Answer: I love crape myrtles, too. Unfortunately, the hardiest are considered reliable only into zone 6. Your zip code places you in zone 5A, the coldest part of zone 5. So, sadly, I do not think any of them would survive the winter for you.
But if you wanted to experiment, you might check with your local county extension and local professionally trained nurseryman and see if by chance anyone has had luck with any of them in your local area. It is faintly possible that, if planted in a very sheltered and warm, sunny location with perfectly drained soil and heavily mulched every winter, one might be root hardy for you. That would mean it would die back to the ground every winter and regrow from the roots each summer. While you would never see the lovely tree form with attractive bark, you might get it to bloom a little bit for you in late summer. I am not sure if that would be worth it to you to even bother a try, or not.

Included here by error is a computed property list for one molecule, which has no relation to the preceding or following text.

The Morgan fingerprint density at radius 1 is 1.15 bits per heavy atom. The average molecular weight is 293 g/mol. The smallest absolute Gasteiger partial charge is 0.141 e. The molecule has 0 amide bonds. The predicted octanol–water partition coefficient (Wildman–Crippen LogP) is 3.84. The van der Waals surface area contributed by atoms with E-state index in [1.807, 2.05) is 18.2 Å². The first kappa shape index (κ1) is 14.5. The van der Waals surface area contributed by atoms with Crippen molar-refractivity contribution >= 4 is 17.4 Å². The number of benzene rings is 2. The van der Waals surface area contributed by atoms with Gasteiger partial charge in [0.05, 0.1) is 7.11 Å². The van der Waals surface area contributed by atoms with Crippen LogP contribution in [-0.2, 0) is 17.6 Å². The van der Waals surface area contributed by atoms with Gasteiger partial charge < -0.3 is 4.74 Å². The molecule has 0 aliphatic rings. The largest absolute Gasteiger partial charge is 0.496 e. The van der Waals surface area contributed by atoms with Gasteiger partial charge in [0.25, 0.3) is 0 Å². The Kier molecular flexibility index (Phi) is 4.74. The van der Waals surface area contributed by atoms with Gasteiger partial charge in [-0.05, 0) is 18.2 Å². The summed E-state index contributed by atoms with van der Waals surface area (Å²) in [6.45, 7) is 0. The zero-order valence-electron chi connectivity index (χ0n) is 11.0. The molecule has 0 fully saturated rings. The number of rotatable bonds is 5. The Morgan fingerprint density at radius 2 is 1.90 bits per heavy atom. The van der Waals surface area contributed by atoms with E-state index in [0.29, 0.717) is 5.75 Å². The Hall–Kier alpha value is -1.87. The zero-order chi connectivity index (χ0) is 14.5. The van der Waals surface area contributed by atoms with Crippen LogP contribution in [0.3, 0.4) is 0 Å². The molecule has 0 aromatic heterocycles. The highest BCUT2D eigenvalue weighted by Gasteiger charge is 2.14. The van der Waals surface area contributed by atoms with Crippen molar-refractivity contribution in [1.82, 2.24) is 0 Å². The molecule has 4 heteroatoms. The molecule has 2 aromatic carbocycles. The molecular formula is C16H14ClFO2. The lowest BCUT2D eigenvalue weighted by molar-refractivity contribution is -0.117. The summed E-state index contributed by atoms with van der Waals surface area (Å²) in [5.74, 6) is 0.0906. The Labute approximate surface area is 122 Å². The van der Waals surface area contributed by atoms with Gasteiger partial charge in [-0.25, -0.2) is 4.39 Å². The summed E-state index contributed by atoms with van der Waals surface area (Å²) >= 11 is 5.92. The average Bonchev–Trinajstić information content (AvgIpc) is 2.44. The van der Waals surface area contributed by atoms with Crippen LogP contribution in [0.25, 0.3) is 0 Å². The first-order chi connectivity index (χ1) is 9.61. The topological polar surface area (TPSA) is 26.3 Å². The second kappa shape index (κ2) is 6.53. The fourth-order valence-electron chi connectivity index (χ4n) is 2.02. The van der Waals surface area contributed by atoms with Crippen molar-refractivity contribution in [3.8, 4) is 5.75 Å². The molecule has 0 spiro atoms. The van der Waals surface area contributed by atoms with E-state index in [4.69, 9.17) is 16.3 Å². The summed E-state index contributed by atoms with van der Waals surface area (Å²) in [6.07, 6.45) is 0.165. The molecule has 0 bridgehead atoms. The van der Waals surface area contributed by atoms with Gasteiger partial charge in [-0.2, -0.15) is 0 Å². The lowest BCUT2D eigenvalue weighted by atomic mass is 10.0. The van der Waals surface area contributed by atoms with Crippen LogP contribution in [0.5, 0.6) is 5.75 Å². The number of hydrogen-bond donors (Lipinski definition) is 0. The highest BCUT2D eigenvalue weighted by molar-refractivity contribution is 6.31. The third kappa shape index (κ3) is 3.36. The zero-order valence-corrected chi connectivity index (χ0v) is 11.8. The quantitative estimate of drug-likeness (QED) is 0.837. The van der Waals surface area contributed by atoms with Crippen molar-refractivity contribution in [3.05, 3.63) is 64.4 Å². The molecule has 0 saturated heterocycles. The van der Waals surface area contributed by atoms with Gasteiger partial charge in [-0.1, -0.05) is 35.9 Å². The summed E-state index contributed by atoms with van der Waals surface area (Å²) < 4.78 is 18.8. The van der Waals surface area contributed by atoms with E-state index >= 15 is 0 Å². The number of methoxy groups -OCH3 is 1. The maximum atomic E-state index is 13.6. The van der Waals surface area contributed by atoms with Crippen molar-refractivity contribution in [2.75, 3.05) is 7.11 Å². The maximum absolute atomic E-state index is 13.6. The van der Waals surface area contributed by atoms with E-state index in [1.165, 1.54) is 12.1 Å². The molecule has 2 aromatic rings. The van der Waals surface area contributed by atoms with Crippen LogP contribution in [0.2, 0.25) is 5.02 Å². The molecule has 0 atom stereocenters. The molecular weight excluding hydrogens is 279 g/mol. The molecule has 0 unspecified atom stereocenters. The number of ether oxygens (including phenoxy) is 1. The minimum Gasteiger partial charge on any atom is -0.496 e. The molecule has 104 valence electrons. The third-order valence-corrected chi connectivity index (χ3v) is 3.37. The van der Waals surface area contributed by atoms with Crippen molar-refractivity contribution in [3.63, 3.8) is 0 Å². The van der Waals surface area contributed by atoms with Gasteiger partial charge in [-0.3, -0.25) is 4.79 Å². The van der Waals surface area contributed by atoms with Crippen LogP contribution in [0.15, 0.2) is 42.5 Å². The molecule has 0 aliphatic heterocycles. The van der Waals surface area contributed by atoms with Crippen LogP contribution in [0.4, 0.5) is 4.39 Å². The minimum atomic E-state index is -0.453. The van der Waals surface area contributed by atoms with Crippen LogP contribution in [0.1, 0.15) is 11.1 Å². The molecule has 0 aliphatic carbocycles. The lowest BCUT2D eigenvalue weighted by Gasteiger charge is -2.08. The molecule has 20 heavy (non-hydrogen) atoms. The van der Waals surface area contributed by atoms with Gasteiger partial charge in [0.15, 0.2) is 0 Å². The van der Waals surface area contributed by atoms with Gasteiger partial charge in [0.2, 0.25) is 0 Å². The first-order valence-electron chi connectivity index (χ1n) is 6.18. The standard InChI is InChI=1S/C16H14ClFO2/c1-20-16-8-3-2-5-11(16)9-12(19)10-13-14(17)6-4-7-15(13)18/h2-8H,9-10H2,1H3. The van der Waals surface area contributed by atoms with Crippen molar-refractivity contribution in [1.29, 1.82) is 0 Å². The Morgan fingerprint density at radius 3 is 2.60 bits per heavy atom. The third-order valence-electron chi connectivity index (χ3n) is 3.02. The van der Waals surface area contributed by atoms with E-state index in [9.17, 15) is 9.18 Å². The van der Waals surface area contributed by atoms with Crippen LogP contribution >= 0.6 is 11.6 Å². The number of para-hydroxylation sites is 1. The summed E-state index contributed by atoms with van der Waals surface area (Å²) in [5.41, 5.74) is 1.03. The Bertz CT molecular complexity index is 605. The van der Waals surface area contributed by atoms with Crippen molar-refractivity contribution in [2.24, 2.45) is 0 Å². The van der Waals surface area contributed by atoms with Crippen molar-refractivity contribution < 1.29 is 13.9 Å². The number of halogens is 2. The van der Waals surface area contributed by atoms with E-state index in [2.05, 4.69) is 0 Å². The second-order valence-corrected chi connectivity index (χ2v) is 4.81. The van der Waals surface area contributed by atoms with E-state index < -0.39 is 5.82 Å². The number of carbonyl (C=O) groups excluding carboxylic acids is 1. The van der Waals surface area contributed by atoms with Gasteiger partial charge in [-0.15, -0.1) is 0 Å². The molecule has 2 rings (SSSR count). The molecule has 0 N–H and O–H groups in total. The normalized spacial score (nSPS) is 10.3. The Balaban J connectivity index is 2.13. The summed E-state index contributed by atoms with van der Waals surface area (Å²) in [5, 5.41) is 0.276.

Here is more information about them from the Kemper Center which is in zone 6. Look at the listings for Lagerstroemia, the botanical name.
In the meantime, there are some other terrific flowering shrubs that you should be able to grow in your area that do not do well in the warmer southern areas where crape myrtle grows best. Lilac and forsythia are examples along with peonies. Your local nursery should be able to show you a selection, maybe you will find something to fall in love with among those. I'm sorry I can't be more encouraging about the crape myrtles.
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